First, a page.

Apple (NASDAQ:AAPL) has become a cultural touchstone around the world, as familiar as any other global brand. The iPhone-maker now has over 1 billion installed devices globally, and more than half of American households own at least one Apple product.

The company has long had a reputation for being popular among hipsters, a notion that Apple and rival Samsung (NASDAQOTH:SSNLF) have each reinforced through marketing. Apple has successfully presented itself as a species distinct from other device makers with ad campaigns such as "Think Different." Conversely Samsung's commercials have depicted Apple devices as followers, mocking the fanboy cult around the company.

Apple is also known for being popular among techies as research by Crittercism said that San Francisco and New York, had a high proportion of Apple users with 80% of San Franciscans choosing an iOS device, while "lower-tech" cities like Phoenix and Detroit found Android more popular. 

Yet, another study seemed to contradict both of the above stereotypes. Slice Intelligence found that the highest-spending Apple customer in the US was in fact, a man over the age of 65. That demographic shelled out an average of $976 between October 2014 to September 2015, compared to the national average spend of $788. 

The study found that spending tends to increase with age -- perhaps as earnings and disposable income also increase -- and it also showed that men outspent women by a considerable margin. Men on average spent $897, compared to just $633 for women, and women 18-24 spent the least. Slice theorized that the spending by older Americans may be because they tend to be on the late side of the adoption curve. They could be new buyers, or alternatively, are shopping for Apple products as gifts. The survey also found seniors were among the greatest purchasers of iPads, while the 25-34 demographic led purchases of iPhones and Macs.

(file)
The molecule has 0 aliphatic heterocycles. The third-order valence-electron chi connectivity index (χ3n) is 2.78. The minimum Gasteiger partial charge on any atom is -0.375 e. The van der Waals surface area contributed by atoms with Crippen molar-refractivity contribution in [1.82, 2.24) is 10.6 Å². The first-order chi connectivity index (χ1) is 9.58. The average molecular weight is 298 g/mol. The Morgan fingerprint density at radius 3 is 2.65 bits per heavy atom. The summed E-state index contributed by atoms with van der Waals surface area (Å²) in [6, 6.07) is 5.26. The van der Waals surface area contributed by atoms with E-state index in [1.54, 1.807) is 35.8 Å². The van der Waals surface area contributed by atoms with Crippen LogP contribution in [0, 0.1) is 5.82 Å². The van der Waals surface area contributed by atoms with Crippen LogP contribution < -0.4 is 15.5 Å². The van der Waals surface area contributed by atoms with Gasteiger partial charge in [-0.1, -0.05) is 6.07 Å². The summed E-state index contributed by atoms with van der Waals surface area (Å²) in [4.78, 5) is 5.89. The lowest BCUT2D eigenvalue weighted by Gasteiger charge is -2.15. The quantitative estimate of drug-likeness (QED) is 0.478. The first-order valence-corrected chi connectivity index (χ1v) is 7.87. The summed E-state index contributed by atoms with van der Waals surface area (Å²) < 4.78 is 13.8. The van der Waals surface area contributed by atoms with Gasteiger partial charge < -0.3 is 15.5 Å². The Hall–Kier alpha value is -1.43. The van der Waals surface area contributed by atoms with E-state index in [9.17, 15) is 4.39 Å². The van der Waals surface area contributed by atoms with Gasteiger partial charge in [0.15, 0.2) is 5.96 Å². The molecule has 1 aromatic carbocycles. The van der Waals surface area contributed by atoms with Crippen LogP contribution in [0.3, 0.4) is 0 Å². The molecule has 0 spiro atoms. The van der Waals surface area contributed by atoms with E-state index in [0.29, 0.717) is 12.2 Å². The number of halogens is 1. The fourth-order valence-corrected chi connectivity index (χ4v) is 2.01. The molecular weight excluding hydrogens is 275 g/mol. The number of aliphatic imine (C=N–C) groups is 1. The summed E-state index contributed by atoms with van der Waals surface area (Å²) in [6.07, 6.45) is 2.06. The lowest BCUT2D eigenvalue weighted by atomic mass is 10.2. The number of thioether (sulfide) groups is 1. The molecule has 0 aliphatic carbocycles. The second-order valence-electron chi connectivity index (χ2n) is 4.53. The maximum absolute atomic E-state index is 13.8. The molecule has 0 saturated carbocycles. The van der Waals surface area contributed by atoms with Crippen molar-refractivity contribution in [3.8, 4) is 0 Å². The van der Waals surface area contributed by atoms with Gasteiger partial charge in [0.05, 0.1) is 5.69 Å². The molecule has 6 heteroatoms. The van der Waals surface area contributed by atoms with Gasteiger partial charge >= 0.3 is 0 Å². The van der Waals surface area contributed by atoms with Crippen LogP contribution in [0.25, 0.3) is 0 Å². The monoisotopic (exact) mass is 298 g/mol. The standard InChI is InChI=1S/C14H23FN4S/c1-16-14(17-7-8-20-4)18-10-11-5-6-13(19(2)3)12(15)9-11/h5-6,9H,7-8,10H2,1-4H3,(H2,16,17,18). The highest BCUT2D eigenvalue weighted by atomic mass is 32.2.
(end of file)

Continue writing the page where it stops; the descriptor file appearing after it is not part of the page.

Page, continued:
Another study from Consumer Intelligence Research Partners found that nearly half of iPhone buyers are repeat customers, upgrading from an old iPhone. The study also showed that Apple attracted three times as many Samsung customers to switch to iOS, as Samsung did to Apple.  

Globally, Apple now sells more iPhones in China than in any other country, making the world's second-biggest economy its most important market. Regionally, Apple draws about a third of its sales from the Americas, with Europe, Middle East, and Africa contributing another 22%. Asia delivers the balance, and by market share, the iPhone is most dominant in Japan.

A company like Apple can't really have a single favorite customer as you don't grow to $200 billion in annual revenue without mass appeal. However, if there was a composite figure of its most important customer, it would probably be young, affluent, upwardly mobile, Chinese males. As Apple attempts to swing back to growth in the world's most populous country, targeting that consumer is likely to yield the greatest benefit.